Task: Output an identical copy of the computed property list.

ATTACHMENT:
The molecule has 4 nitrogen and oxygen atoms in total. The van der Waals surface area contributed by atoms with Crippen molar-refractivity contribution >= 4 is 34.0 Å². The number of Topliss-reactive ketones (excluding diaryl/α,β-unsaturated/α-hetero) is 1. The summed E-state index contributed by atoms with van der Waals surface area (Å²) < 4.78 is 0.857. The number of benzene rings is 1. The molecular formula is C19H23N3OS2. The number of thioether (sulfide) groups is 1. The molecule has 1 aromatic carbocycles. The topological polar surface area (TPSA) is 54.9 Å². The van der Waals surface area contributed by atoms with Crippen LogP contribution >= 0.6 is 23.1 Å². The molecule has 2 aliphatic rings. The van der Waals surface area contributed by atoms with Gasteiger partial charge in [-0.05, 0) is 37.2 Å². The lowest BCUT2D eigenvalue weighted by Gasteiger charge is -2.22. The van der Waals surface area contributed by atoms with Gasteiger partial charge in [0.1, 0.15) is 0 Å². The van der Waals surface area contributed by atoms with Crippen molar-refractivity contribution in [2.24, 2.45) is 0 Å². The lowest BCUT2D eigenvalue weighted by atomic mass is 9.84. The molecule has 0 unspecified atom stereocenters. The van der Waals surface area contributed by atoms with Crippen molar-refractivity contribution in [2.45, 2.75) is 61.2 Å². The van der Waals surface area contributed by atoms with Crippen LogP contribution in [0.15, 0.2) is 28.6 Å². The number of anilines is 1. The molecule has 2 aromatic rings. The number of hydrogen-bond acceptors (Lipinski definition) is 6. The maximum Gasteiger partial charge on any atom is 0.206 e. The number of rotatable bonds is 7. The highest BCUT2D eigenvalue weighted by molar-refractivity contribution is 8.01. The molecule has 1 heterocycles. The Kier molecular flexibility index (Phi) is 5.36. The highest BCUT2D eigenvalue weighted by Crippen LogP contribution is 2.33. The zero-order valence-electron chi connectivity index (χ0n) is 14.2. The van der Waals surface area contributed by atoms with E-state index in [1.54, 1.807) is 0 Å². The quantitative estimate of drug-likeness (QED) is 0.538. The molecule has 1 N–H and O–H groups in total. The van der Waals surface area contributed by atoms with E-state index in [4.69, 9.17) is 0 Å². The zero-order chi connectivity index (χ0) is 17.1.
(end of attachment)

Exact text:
The molecule has 4 nitrogen and oxygen atoms in total. The van der Waals surface area contributed by atoms with Crippen molar-refractivity contribution >= 4 is 34.0 Å². The number of Topliss-reactive ketones (excluding diaryl/α,β-unsaturated/α-hetero) is 1. The summed E-state index contributed by atoms with van der Waals surface area (Å²) < 4.78 is 0.857. The number of benzene rings is 1. The molecular formula is C19H23N3OS2. The number of thioether (sulfide) groups is 1. The molecule has 1 aromatic carbocycles. The topological polar surface area (TPSA) is 54.9 Å². The van der Waals surface area contributed by atoms with Crippen LogP contribution >= 0.6 is 23.1 Å². The molecule has 2 aliphatic rings. The van der Waals surface area contributed by atoms with Gasteiger partial charge in [-0.05, 0) is 37.2 Å². The lowest BCUT2D eigenvalue weighted by Gasteiger charge is -2.22. The van der Waals surface area contributed by atoms with Gasteiger partial charge in [0.1, 0.15) is 0 Å². The van der Waals surface area contributed by atoms with Crippen molar-refractivity contribution in [2.24, 2.45) is 0 Å². The lowest BCUT2D eigenvalue weighted by atomic mass is 9.84. The molecule has 0 unspecified atom stereocenters. The van der Waals surface area contributed by atoms with Crippen molar-refractivity contribution in [2.45, 2.75) is 61.2 Å². The van der Waals surface area contributed by atoms with Crippen LogP contribution in [0.15, 0.2) is 28.6 Å². The number of anilines is 1. The molecule has 2 aromatic rings. The number of hydrogen-bond acceptors (Lipinski definition) is 6. The maximum Gasteiger partial charge on any atom is 0.206 e. The number of rotatable bonds is 7. The highest BCUT2D eigenvalue weighted by molar-refractivity contribution is 8.01. The molecule has 1 heterocycles. The Kier molecular flexibility index (Phi) is 5.36. The highest BCUT2D eigenvalue weighted by Crippen LogP contribution is 2.33. The zero-order valence-electron chi connectivity index (χ0n) is 14.2. The van der Waals surface area contributed by atoms with E-state index in [1.54, 1.807) is 0 Å². The quantitative estimate of drug-likeness (QED) is 0.538. The molecule has 1 N–H and O–H groups in total. The van der Waals surface area contributed by atoms with E-state index in [4.69, 9.17) is 0 Å². The zero-order chi connectivity index (χ0) is 17.1.